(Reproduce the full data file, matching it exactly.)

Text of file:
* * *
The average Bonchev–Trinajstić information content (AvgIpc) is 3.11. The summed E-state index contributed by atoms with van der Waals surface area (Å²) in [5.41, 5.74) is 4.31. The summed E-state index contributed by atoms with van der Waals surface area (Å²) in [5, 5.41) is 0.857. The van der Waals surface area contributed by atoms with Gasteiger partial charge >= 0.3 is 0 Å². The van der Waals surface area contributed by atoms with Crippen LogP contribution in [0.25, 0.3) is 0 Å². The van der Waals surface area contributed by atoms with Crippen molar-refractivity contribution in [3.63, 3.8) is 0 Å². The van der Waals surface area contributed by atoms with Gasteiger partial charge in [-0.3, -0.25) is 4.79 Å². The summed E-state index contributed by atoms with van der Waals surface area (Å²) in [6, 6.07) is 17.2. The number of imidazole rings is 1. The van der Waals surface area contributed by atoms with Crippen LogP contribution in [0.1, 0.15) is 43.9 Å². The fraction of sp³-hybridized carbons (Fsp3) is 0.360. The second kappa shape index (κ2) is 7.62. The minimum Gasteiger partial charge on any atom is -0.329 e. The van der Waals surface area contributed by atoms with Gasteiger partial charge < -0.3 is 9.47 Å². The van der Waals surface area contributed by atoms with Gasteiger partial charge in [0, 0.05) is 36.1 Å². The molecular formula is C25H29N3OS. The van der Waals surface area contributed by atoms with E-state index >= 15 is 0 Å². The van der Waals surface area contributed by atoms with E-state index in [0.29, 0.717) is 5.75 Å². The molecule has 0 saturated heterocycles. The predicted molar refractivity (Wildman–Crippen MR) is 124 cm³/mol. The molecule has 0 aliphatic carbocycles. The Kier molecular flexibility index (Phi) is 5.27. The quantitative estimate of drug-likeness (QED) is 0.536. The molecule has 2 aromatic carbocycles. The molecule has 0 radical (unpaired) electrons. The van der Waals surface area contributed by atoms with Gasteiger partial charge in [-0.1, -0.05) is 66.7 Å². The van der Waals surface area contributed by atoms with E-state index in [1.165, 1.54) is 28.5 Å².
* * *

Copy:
The average Bonchev–Trinajstić information content (AvgIpc) is 3.11. The summed E-state index contributed by atoms with van der Waals surface area (Å²) in [5.41, 5.74) is 4.31. The summed E-state index contributed by atoms with van der Waals surface area (Å²) in [5, 5.41) is 0.857. The van der Waals surface area contributed by atoms with Gasteiger partial charge >= 0.3 is 0 Å². The van der Waals surface area contributed by atoms with Crippen LogP contribution in [0.25, 0.3) is 0 Å². The van der Waals surface area contributed by atoms with Crippen molar-refractivity contribution in [3.63, 3.8) is 0 Å². The van der Waals surface area contributed by atoms with Gasteiger partial charge in [-0.3, -0.25) is 4.79 Å². The summed E-state index contributed by atoms with van der Waals surface area (Å²) in [6, 6.07) is 17.2. The number of imidazole rings is 1. The van der Waals surface area contributed by atoms with Crippen LogP contribution in [0.1, 0.15) is 43.9 Å². The fraction of sp³-hybridized carbons (Fsp3) is 0.360. The second kappa shape index (κ2) is 7.62. The minimum Gasteiger partial charge on any atom is -0.329 e. The van der Waals surface area contributed by atoms with Gasteiger partial charge < -0.3 is 9.47 Å². The van der Waals surface area contributed by atoms with Gasteiger partial charge in [0, 0.05) is 36.1 Å². The molecular formula is C25H29N3OS. The van der Waals surface area contributed by atoms with E-state index >= 15 is 0 Å². The van der Waals surface area contributed by atoms with E-state index in [0.29, 0.717) is 5.75 Å². The molecule has 0 saturated heterocycles. The predicted molar refractivity (Wildman–Crippen MR) is 124 cm³/mol. The molecule has 0 aliphatic carbocycles. The Kier molecular flexibility index (Phi) is 5.27. The quantitative estimate of drug-likeness (QED) is 0.536. The molecule has 2 aromatic carbocycles. The molecule has 0 radical (unpaired) electrons. The van der Waals surface area contributed by atoms with Gasteiger partial charge in [-0.1, -0.05) is 66.7 Å². The van der Waals surface area contributed by atoms with E-state index in [1.165, 1.54) is 28.5 Å².